It is an intriguing argument, but given the vast timescales over which evolutionary pressures usually operate, the complexities of genetics, and the slipperiness of the concept of intelligence, this kind of argument is at best highly speculative. Sarrazin does not provide evidence of low average IQs for Germany’s Muslims—and he is perfectly aware of how environmental factors affect IQ (he cites the famous Flynn effect, which has seen average IQ levels rise by a couple of points a decade in rich societies). Sarrazin is not a racist—and he happily talks about different historic ability levels in different regions of Germany—but he is an “intelligence determinist” and is surely wrong to link current performance outcomes in German society, and indeed the whole system of social stratification, so directly with underlying intelligence levels. There are simply too many other factors getting in the way, and ability can be acquired as well as inherited. As an interviewer in Die Zeit newspaper said to him: “My father was a gardener, I am an academic. It’s not because I am cleverer than him but because I had more educational opportunities.” Turks’ educational and career outcomes would have been vastly better if they had had the money and German-language classes lavished upon them that the Aussiedler have enjoyed—or indeed the educational resources enjoyed by underperforming Finns which Sarrazin praises.
It is a shame that an otherwise powerful and overdue argument about integration should be too easily reducible to a racist slogan: “The Turks are making us stupid.” Germany’s dismal failure to integrate something like 7 per cent of its population is clear enough without requiring a detour into intelligence theory. And the message from this book is hardly going to inspire Turks to become better citizens of Germany: already 58 per cent feel they are not welcome in the country.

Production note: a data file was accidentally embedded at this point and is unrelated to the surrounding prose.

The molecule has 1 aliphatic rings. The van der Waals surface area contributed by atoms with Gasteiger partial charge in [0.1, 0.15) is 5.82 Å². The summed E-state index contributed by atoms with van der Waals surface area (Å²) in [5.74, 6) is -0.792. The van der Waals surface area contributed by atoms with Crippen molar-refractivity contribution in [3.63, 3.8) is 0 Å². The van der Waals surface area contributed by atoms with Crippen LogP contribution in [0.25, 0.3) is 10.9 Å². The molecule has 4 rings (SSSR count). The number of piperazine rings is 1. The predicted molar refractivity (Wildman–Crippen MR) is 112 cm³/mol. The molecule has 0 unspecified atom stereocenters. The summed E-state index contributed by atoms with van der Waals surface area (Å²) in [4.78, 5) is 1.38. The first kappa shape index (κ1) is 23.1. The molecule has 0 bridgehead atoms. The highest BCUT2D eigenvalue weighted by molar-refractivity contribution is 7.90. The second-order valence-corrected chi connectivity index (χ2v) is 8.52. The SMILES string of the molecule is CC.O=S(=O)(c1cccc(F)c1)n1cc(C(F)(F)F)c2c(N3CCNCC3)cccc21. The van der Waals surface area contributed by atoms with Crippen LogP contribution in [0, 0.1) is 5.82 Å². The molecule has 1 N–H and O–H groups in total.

Sarrazin’s policy solutions are relatively mainstream, echoing some of the new Labour reforms in Britain: tighter control of immigration and language tests for newcomers; steps towards compulsory citizenship for long-term residents; a sharp focus on teaching German at immigrant-dominated schools. Sarrazin is also concerned at how the welfare system creates alienation, saps initiative and prevents the workplace integration that countries like America are famous for, and so he recommends probationary periods before immigrants are entitled to benefit. The government is already acting on some of these points.
Ultimately, Sarrazin’s hard-headedness is a welcome counterpoint to the wishful thinking of the 1968 generation. The former finance minister of Berlin, who looks like a soldier in the Kaiser’s army, is a member of the awkward squad. You can imagine him causing minor riots at liberal Berlin dinner parties. Most of his argument is clear-eyed and well-informed, but he could not resist the provocations both on intelligence and on the nature of the underclass, which he never bothers to define. Yet the fact that his book has been so influential, despite the provocations, marks an important step forward for Germany—not only in facing up to the failures of its past immigration policies, but also in bridging the wide gap between popular opinion and the political class and thus preventing a German Haider.